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Author Topic: Shipping Ham Radio Equipment  (Read 5143 times)
KD6OJG
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Posts: 38




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« Reply #15 on: July 15, 2013, 09:28:42 AM »

I didn't mean to sound like I was overly touting my Yaesu, it's just that that in my research to see what it's worth a lot of people have expressed their affinity for that HT.  I myself bought a Baofeng UV-5RC and I think it's a great radio, especially the FM feature.

By the way - I forgot to mention that I mostly used my Yaesu FT-411E to monitor the 2 meter band and it has very little wear and tear and is in darn near perfect condition, with next to no blemishes.  It's the type of ham radio equipment that if I was looking for a particular used radio I would jump on it in a second, no matter what the price!  I just thought I'd throw that out there. Grin
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K1CJS
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Posts: 5884




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« Reply #16 on: July 16, 2013, 05:08:46 AM »

Funny, but I've had packages that have been delivered to PO boxes--in the local post office that is, not in a mail reception address where you can rent boxes.

What the post office does is put a notice in your PO box, you take that notice and your ID to the desk, sign and you get your package.

The way the outside, private post office box companies are, that cannot be done there because those companies refuse to take the responsibility for the packages--and so businesses won't ship to PO boxes anymore.

I should have said packages shipped by the USPS.  Whoops!   Embarrassed
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WB6DGN
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Posts: 590




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« Reply #17 on: July 17, 2013, 12:26:03 AM »

There are some really neat resources that will greatly improve chances of a package, regardless of size, arriving safely.  They are a bit pricey so their use would depend on the value you place on your item and the circumstances under which it is shipped.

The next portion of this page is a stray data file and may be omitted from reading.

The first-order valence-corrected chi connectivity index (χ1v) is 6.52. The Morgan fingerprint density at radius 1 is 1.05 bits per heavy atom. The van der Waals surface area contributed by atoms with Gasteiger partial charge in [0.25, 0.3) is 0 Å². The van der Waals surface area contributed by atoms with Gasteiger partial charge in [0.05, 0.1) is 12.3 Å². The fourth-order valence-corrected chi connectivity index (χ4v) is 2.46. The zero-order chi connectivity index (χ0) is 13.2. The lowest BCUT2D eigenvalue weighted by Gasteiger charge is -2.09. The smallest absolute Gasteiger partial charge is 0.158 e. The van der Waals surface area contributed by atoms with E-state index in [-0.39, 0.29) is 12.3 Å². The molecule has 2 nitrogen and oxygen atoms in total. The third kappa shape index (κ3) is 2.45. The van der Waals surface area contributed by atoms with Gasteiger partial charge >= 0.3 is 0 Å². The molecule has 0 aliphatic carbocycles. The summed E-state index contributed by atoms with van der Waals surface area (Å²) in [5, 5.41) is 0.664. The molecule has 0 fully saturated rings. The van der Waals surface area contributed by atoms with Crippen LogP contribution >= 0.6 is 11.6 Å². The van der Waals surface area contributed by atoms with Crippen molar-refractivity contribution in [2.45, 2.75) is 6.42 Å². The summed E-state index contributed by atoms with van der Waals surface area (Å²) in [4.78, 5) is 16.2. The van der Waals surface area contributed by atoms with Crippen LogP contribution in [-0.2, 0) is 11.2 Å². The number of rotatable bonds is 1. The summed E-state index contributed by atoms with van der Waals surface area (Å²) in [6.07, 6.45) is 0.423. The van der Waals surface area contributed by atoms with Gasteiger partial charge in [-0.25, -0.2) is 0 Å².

1.   Ham Radio Shipping Boxes    http://www.hamradioboxes.com/  Custom made shipping boxes out of cardboard or wood with suitable cushioning inside.  Obviously more appropriate for the high four to five figure HF radios or test equipment but, how much value do you place on the equipment?

2.   http://www.shockwatch.com/monitoring-devices/   Impact, tilt, and temperature sensors designed for one-time or repeated use to report exactly what abuse your object has endured in transit.  I can't wait to use these next time my service monitor needs calibration!  Obviously, I'd rather the package gets where its going and back safely, but it would sure be fun to answer a shipper's denial of claim with specific data on exactly what the package went through during shipping.  Again, more suitable for the more pricey equipment but to each his own. And, again, using these could sure be fun!

Back into hibernation!
Tom
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W4KVW
Member

Posts: 476




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« Reply #18 on: July 20, 2013, 01:17:30 PM »

Just pack it as if it were being shipped to you & not from you then add one more layer of protection as insurance.Use any company that does NOT use any BROWN vehicles(Use FedEx,USPS,Ect)& insure the package as well.Have the person receiving the package open the package ASAP & try the gear to see if it looks & works as it did when it left you & NOT wait a month because they are busy or whatever so the insurance claim can be filed ASAP as well if needed.Again just DON'T let BROWN do ANYTHING for you! {:>)   Wink   Grin   Cheesy

Clayton
W4KVW
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